If I purchased a new RAID card, I would lose the data correct and have to restore it?

    How would you set up the system? SSD boot in the optical bay and the 4x1 in a RAID 5 with a Drobo as a TM?
  11. nanofrog macrumors G4

    May 6, 2008
    You've a few choices.

    If you want to stick with a 4 port card, you could get an Areca ARC-1212, and connect the HDD bays to it. I'm not sure of the system you've got, so you'd need an HDD bay adapter kit for an '09 ($165USD), or possibly an iPass extention cable ($90USD); both are from Max Upgrades. Use the eSATA for backups, but you'd need a multi drive enclosure (uses a Port Multiplier chip).

    The other route, would be to use an 8 port card (say an ARC-1222), and get an external MiniSAS 4 disk enclosure + correct cable (future expansion and backups). In this case, you can use an internal port card only, and still make it work (just need the right cable, and run it out a PCI bracket).

    I prefer the second method if you're starting from scratch.

    Which ever way you're interested in, I can help you find the right gear (no links this time around, as I'd like more details as to what you want to do, and specific use would help).

    Going to a new card would mean losing the data, as the array must be initialized on a new card, which will wipe any existing data. So a proper backup is necessary before proceeding with a card swap.
  12. 7racer macrumors regular

    May 3, 2004
    so you wouldn't do a SSD boot drive?

    I have a Macpro 2.8 quadcore. I think that's the early.

    I mainly make nonprofessional movies with final cut pro and work with some family pictures with Aperature/raw files.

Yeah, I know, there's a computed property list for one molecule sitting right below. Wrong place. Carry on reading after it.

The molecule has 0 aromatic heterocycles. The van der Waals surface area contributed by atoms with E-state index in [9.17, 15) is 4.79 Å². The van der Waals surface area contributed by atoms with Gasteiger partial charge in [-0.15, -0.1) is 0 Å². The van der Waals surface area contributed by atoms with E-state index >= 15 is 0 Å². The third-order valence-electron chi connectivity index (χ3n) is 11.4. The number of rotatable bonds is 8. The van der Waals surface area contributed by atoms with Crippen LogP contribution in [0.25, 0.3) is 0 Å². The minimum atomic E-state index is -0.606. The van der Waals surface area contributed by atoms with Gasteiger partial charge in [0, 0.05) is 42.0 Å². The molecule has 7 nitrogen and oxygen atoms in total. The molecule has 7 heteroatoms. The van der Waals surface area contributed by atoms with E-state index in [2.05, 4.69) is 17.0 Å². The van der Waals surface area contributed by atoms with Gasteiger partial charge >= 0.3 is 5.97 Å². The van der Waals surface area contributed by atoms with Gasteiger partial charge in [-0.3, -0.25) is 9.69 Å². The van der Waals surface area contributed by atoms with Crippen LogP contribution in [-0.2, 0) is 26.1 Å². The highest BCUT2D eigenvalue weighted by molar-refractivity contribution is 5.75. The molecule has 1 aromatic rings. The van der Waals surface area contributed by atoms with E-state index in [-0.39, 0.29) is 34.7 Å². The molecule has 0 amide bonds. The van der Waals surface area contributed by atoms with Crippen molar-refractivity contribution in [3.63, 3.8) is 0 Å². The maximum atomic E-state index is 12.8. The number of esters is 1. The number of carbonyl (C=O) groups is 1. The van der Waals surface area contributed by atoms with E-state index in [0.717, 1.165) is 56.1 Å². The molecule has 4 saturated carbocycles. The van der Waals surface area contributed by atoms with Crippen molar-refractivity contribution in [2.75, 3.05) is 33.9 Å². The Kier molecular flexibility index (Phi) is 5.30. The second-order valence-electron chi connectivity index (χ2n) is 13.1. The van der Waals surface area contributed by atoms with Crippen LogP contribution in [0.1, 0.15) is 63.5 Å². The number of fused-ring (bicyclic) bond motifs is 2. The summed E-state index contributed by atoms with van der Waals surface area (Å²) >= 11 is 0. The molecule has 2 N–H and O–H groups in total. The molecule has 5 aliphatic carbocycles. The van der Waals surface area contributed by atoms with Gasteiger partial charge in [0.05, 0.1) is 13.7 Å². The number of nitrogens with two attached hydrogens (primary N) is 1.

So nothing super intensive, but just do not want to lose data.

    Speed is a luxury, which I like...but not necessary. It's just nice.

    I mainly use it as my "work horse" when I am ripping movies. I use it as my itunes library to stream to my apple tv and the rest of my house.

    Typically I am on a macbook for internet/email and use "screen sharing" to run processes on the macpro unless it is something visual I need to do (such as final cut or aperature).

    Thanks in advance for the help! I remember searching the forums before and got conflicting advice.
  13. 300D macrumors 65816


    May 2, 2009
    No reason not to. An SSD is faster than any raid in latency and small file transfers, some can even rival a RAID in read throughput.
  14. nanofrog macrumors G4

    May 6, 2008
    An SSD is fine for an OS + application drive, and figured you will use one (see post #8). Put the posts together, and it will work (including the cloning).

    SSD = boot disk
    RAID = data (possibly backup as well on separate drives)

    eSATA = backup if the RAID card isn't used
  15. 7racer macrumors regular

    May 3, 2004

    Awesome. Thanks....what would you recommend for brands for parts. You mentioned the ARC 1222. I would use that to connect to the SDD correct in the the optical bay spot? I assume I can use my current esata from the mother board for the back up? What mini sas enclosure would you recommend? Is it quiet?
  16. nanofrog macrumors G4

    May 6, 2008
    In an '09, I'd use the 2nd ODD bay and cable for the SSD (uses the logic board = ICH controller in the chipset).

    Then use a RAID card to attach to the internal HDD bays (a $165USD adapter is needed for an '09 with any 3rd party internal port card; here).

    As per card maker, I'd go with Areca, followed by Atto. Highpoint's RR43xx series is also a posibility, but the low cost is a bit of a misnomer in some cases, as they don't come with cables (Areca's do, which combined with the feature set and lower cost vs. Atto, is the best bargain for EFI bootable RAID cards). Fine for what you want to do as it happens (the Max upgrade kit has the correct end to plug into the card, and if you go with an 8 port card to take 4x drives external, you'll need a different cable that never comes with a card; kit only if it exists).